The New York Times just ran an article where college dropouts starting companies challenge the value of college. http://www.nytimes.com/2012/12/02/fashion/saying-no-to-college.html?src=me&ref=general
As a college grad and serial entrepreneur (8th and 9th underway), what do I think? Should young people ditch college to start their ventures?
Yes, if you have tested a prototype product or service with customers and are getting some positive response, I believe by all means that you should drop out and try building your venture. In the mid-1980s, Michael Dell called me from his dorm at U. Texas Austin just as he was dropping out of his sophomore year to launch Dell Computer. But Michael was no amateur; he was already generating $80,000 a month, with a 40% gross margin, so I encouraged him to jump ship.
I wrote about my amazing conversation with Michael Dell in my new e-book, “In the Valley of Digital Dreams,” http://www.barnesandnoble.com/w/in-the-valley-of-digital-dreams-sheridan-tatsuno/1111778075?ean=9781469969442&itm=1&
However, most young people don’t have proven businesses like Michael. Should you still try? Yes, but you should probably stay in school while developing your prototype so you can get constant feedback from other students, friends and their families. As Mark Zuckerberg and Dell learned, college is a great testbed for startups. And you’re more likely to succeed selling to your generation than older people.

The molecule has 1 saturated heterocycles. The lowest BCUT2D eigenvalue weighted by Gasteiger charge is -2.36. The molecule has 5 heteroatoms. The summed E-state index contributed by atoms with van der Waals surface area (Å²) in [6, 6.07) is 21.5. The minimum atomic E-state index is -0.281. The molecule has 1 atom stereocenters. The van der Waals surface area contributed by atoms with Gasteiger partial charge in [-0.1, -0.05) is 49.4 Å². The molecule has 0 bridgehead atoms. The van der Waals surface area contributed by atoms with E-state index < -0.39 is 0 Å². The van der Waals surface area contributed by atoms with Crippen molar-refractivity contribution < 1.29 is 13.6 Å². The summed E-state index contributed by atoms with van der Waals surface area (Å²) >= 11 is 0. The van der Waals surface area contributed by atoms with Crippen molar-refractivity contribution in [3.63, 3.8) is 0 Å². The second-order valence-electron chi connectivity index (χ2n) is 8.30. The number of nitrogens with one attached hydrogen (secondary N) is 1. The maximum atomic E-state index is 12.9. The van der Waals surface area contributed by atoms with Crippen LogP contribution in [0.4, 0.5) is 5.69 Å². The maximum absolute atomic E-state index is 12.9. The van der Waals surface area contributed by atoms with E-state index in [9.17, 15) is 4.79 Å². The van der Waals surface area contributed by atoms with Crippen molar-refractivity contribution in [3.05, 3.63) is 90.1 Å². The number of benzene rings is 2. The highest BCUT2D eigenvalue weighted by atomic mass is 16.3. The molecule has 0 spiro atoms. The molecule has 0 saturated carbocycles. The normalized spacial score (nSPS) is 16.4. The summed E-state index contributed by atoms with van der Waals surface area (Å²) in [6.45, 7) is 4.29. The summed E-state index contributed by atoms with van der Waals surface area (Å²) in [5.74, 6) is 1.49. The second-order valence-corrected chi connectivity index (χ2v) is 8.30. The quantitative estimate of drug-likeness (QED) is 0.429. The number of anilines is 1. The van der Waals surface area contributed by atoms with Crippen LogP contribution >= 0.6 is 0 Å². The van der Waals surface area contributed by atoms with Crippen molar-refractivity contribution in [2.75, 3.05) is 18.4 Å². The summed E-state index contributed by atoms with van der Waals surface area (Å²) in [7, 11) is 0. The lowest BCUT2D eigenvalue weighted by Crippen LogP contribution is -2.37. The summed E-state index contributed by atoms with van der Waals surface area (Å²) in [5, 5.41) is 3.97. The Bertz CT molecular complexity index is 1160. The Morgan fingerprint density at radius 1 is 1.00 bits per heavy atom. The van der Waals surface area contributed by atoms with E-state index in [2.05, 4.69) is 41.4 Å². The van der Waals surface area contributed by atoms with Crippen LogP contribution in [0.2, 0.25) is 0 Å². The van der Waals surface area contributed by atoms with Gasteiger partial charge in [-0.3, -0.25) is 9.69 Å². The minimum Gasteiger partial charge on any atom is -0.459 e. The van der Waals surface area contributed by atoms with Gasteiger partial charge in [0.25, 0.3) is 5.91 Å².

Given the high cost and fierce competition to get into top colleges, I believe you shouldn’t attend if you don’t want to be in class. Save the space for a more driven student. If your startup fails, you can always attend or go back to college, a lot wiser and knowledgeable than your classmates, and you can always try again. If you decide to go to college and want to be an entrepreneur, save money by enrolling in a local community college to get your basic education, then transfer to a local state college that has a strong department and professors in your chosen major. You’ll save money for your startup and you can still get a good education if you choose properly. Given a choice, try to major in a STEM (science, technology, engineering, math) subject and credentialed programs so you have practical, hands-on skills that will enable you to get a job. Paying your bills while building your startup is probably the biggest challenge for entrepreneurs. Even part-time work can buy you the time, usually years, required to launch a sustainable startup company.
Entrepreneurship is a mindset, a process, an education and a lifestyle, not a destination. Approach it like learning to play a music instrument and you’ll enjoy the process. And perhaps someday you’ll make it to the business equivalent of Carnegie Hall if you practice and work hard enough for at least 10,000 hours.
P.S. A Bunch Of Students Think They Have Found The Next Mark Zuckerberg